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Local and Trans-Canadian Clonal Distribution of Sclerotinia sclerotiorum on Canola. Y. Kohli, Department of Botany, Erindale College, University of Toronto, Mississauga, Ontario, Canada L5L 1C6; R. A. A. Morrall(2), J. B. Anderson(3), and L. M. Kohn(4). (2)Department of Biology, University of Saskatchewan, Saskatoon, Canada S7N 0W0; (3)(4)Department of Botany, Erindale College, University of Toronto, Mississauga, Ontario, Canada L5L 1C6. Phytopathology 82:875-880. Accepted for publication 6 April 1992. Copyright 1992 The American Phytopathological Society. DOI: 10.1094/Phyto-82-875.

Clonal variability within and among field populations of Sclerotinia sclerotiorum isolated from canola petals in western Canada was determined by analysis of two independent criteria, mycelial compatibility and DNA fingerprinting. Strains were considered to belong to the same clone if they were mycelially compatible and also had identical DNA fingerprints. Thirty-nine clones were identified among 66 strains from seven locations in Alberta, Saskatchewan, and Manitoba. The most widely distributed clone, accounting for 18% of the isolates, was found in all three provinces. Seven other clones were found in two provinces. In 33 out of 36 mycelial compatibility groups (MCGs), each MCG had a unique DNA fingerprint; each of the remaining three MCGs included strains with one of two fingerprints and was interpreted as two clones. A comparison of strains from western Canada with those from a previous study of two fields in Ontario showed that the one clone identified in both Ontario fields was also present in Manitoba and Saskatchewan. This study demonstrates that clones of S. sclerotiorum are distributed over long distances geographically and confirms the results of the Ontario study in demonstrating that field populations of S. sclerotiorum on canola are composed of more than one clone. Analysis of monosporous siblings from homothallic sexual reproduction in each of two clones showed no meiotic segregation for determinants of either mycelial compatibility or DNA fingerprints. Therefore, intact clonal genotypes can potentially be dispersed as ascospores.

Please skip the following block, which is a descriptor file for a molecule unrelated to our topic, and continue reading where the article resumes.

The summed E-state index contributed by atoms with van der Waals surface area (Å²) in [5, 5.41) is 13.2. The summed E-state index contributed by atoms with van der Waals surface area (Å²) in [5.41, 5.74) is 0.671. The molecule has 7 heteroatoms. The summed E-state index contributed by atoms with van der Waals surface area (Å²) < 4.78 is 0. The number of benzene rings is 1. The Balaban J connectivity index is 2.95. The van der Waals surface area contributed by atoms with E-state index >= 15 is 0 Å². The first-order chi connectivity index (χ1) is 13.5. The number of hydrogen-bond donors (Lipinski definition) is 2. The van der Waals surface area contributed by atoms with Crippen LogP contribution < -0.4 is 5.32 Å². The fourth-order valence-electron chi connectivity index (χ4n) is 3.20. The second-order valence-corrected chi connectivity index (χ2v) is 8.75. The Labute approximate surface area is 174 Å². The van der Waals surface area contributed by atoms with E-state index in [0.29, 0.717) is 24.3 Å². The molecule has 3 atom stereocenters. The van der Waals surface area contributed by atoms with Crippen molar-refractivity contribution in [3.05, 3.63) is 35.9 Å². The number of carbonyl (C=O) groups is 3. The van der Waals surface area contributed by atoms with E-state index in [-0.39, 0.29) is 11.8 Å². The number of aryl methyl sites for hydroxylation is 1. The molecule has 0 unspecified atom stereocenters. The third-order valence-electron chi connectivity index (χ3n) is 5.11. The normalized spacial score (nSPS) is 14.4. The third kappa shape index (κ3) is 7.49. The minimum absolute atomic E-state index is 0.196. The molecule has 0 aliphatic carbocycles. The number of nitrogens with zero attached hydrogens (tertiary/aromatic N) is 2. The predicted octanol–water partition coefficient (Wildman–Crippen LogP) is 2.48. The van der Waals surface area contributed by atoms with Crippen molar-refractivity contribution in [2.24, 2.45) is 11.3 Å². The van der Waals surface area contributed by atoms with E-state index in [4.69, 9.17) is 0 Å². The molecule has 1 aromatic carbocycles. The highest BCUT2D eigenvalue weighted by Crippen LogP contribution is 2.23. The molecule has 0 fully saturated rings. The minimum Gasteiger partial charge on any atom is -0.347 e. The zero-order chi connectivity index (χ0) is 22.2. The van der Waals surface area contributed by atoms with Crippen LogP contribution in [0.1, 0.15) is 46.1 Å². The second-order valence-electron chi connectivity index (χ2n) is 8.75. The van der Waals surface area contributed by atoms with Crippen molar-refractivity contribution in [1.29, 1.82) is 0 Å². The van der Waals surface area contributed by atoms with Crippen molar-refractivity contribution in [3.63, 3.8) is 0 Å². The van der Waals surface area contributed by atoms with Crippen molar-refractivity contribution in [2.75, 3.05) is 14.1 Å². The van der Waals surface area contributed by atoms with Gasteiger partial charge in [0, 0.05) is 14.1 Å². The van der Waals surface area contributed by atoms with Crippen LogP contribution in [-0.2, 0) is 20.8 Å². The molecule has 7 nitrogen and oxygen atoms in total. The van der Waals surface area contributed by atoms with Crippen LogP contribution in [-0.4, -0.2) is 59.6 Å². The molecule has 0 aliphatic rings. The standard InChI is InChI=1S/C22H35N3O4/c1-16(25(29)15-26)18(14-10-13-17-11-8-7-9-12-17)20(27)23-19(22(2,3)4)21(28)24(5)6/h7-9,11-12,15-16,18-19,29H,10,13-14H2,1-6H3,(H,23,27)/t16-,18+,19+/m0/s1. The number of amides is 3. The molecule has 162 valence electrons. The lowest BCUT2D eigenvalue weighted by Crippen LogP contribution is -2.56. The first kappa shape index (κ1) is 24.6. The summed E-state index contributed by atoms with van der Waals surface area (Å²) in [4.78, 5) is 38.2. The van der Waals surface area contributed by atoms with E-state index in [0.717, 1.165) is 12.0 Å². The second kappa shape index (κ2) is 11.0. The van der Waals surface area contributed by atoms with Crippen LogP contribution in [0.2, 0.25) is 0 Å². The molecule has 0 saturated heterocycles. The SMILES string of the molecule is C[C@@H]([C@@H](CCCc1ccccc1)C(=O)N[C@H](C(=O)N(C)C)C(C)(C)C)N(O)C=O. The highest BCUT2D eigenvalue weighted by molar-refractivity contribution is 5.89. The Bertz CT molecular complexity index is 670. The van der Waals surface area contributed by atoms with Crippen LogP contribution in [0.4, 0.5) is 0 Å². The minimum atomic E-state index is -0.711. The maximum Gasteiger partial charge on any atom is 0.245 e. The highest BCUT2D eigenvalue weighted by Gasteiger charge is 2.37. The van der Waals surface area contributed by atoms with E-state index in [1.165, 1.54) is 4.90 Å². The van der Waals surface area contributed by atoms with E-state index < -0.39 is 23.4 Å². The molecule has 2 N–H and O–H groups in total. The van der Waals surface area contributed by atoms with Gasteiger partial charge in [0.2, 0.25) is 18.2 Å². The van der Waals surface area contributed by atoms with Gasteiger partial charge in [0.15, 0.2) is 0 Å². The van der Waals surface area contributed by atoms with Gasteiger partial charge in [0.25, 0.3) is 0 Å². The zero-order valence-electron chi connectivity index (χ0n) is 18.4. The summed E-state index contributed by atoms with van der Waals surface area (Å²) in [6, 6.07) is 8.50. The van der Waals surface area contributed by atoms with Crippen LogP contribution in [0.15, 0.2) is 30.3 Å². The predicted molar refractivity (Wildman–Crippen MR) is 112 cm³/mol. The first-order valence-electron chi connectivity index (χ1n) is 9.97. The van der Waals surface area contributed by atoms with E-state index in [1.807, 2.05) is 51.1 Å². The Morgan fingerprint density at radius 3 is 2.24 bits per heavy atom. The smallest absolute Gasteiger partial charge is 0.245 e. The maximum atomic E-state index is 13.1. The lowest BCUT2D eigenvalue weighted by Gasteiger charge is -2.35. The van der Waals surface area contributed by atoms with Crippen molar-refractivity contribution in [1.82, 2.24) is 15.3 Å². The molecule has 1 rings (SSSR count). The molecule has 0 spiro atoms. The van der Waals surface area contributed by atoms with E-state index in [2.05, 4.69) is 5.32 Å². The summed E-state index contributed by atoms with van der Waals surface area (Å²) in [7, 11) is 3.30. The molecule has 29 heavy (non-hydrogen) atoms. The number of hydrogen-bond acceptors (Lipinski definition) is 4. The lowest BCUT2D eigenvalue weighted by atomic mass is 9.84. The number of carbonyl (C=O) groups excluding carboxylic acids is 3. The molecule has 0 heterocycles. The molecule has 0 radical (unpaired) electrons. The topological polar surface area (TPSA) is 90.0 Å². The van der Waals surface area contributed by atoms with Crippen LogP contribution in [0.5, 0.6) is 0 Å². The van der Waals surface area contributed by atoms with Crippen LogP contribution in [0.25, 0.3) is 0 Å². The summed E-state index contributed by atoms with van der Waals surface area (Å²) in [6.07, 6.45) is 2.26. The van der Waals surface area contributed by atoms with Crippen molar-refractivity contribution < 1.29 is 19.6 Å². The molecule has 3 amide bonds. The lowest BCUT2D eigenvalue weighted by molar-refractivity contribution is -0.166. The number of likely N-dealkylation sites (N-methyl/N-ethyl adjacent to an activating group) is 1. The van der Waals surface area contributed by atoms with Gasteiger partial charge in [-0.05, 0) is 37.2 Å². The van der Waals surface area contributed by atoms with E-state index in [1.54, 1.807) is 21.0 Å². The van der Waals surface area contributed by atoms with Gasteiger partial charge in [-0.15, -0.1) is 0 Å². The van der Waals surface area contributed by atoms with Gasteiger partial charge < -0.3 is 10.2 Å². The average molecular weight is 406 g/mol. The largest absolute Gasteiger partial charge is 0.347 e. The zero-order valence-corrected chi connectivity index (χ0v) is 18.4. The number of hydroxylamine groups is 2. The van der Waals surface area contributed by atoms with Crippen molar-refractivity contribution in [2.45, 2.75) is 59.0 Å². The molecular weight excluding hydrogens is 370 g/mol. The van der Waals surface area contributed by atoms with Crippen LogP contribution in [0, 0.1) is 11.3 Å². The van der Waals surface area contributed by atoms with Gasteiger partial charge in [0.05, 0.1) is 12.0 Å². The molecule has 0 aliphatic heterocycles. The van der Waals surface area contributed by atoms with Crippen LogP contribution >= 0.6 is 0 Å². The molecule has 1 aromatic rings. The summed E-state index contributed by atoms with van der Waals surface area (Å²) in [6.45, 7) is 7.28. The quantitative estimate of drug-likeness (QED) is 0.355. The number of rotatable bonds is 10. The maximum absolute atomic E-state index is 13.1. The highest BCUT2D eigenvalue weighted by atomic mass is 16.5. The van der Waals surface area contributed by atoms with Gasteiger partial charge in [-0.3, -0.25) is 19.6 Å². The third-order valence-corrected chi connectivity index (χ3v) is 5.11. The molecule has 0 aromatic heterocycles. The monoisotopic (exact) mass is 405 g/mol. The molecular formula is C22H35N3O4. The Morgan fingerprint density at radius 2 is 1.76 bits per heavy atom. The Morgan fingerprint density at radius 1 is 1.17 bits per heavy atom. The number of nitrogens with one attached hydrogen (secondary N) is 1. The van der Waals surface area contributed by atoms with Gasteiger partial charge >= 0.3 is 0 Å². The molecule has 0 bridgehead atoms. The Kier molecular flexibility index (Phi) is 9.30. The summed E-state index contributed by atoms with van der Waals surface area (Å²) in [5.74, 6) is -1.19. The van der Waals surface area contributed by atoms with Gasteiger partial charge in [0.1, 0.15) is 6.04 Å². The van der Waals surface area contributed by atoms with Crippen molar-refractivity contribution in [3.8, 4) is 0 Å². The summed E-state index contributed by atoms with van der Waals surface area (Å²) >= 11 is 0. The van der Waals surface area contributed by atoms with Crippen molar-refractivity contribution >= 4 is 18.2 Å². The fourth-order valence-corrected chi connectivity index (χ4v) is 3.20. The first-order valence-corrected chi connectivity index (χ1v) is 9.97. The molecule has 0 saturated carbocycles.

Additional keywords: Sclerotinia stem rot.